Regeneration plans move forward with scheme to replace redundant industrial building

A former industrial unit in the heart of a historic village will be demolished to make way for a long-term regeneration project if Barnsley Council approves of the plan, with the site expected to be used as an overspill car park in the short term.

Monday, 15th October 2018, 3:28 pm
Updated Monday, 15th October 2018, 3:33 pm
Old and new: A modern industrial unit alongside the historic Elsecar Heritage Centre will go under plans put to Barnsley Council

The metal clad building in Wath Road, Elsecar, stands alongside the village's heritage centre, which started life as colliery workshops for the Fitzwilliam estate, before being transferred to the National Coal Board.

As the workload extended, the existing factory was built as a store before being transferred to other use and was most recently in the hands of a catering supplies firm called Dawsons, before being left empty.

It was bought by Barnsley Council earlier this year and a planning application reveals the intention to eventually redevelop the site, with the anticipation of a scheme which would include start-up business units.

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But in the immediate term, it is expected the whole site will be levelled and given a hard surface, to provide overspill parking for events at Elsecar Heritage Centre.

Parking in the village has become an increasing issue as the popularity of the centre, and other attractions, has grown in recent years, with one annual event '“ a VW meeting for motoring enthusiasts '“ being forced to find a new venue as a result of its increased popularity.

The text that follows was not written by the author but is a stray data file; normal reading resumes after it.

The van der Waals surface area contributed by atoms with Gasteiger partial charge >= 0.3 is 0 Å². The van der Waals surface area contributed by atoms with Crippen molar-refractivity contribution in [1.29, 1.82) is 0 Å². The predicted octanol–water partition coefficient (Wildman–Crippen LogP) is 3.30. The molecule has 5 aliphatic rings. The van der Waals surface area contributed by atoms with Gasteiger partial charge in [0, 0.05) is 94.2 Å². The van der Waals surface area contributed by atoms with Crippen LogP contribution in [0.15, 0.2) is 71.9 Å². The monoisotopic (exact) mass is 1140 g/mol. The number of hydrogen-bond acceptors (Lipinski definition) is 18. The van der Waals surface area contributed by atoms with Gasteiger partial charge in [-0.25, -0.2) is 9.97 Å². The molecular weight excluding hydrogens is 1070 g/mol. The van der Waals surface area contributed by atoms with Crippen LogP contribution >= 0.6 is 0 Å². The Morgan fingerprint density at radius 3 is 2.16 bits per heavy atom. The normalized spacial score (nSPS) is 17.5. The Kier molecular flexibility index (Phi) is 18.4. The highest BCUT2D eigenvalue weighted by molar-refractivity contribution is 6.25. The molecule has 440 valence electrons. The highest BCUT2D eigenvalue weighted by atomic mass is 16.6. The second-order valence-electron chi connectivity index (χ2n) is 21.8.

Elsecar is the focus of increased attention, having been given Heritage Action Zone status to allow better investigation of its role in the Industrial Revolution and the site is known to stand on part of a previous canal basin, having also been used for railway sidings in the past.

A report on the project submitted with the planning application states: 'The site itself has high historical and archaeological significance.

'The east end of the site contains the buried remains of the first Elsecar canal basin (constructed in the 1790s) which was in-filled and redeveloped as railway sidings in the mid-19th century.

'The railway sidings themselves were a key part of the workshop complex, and there is potential for buried remains including rails and trackbeds to survive.

The site forms part of the setting for the Elsecar Newcomen Engine (a Scheduled Ancient Monument) which sits directly to the East, the former Elsecar Workshops/New Yard and rows of 18th and 19th century workers housing on Wath Road'“ the majority of which are Listed buildings.'

Work to demolish the building would be done in a way to avoid damaging or exposing potential archaeology.

'Following demolition, the intention is for the site to be taken forward as a mixed-use development including provision for a number of start-up businesses as well as new amenity space,' the report states.

'However, detailed plans for this still need to be developed in consultation with key stakeholders.The site has a number of sensitivities that need to be taken into account, not least the need for any new development to contribute positively to the Elsecar Conservation Area, both in terms of architectural design and providing economic benefit to the local area.

'Initial positive discussions have been held with Historic England, as part of the Elsecar Project, around these sensitivities and the opportunities presented by future development in conjunction with emerging plans for the Elsecar Heritage Centre.

'These discussions will be continued with Historic England and other stakeholders over coming months. In the interim period, the site will be maintained and used for occasional overflow parking by the Elsecar Heritage Centre. Surfaces will be made good (using concrete to match the existing surface where necessary) including repair of any damage caused during the demolition.'

A decision on whether to approve the demolition will be made later.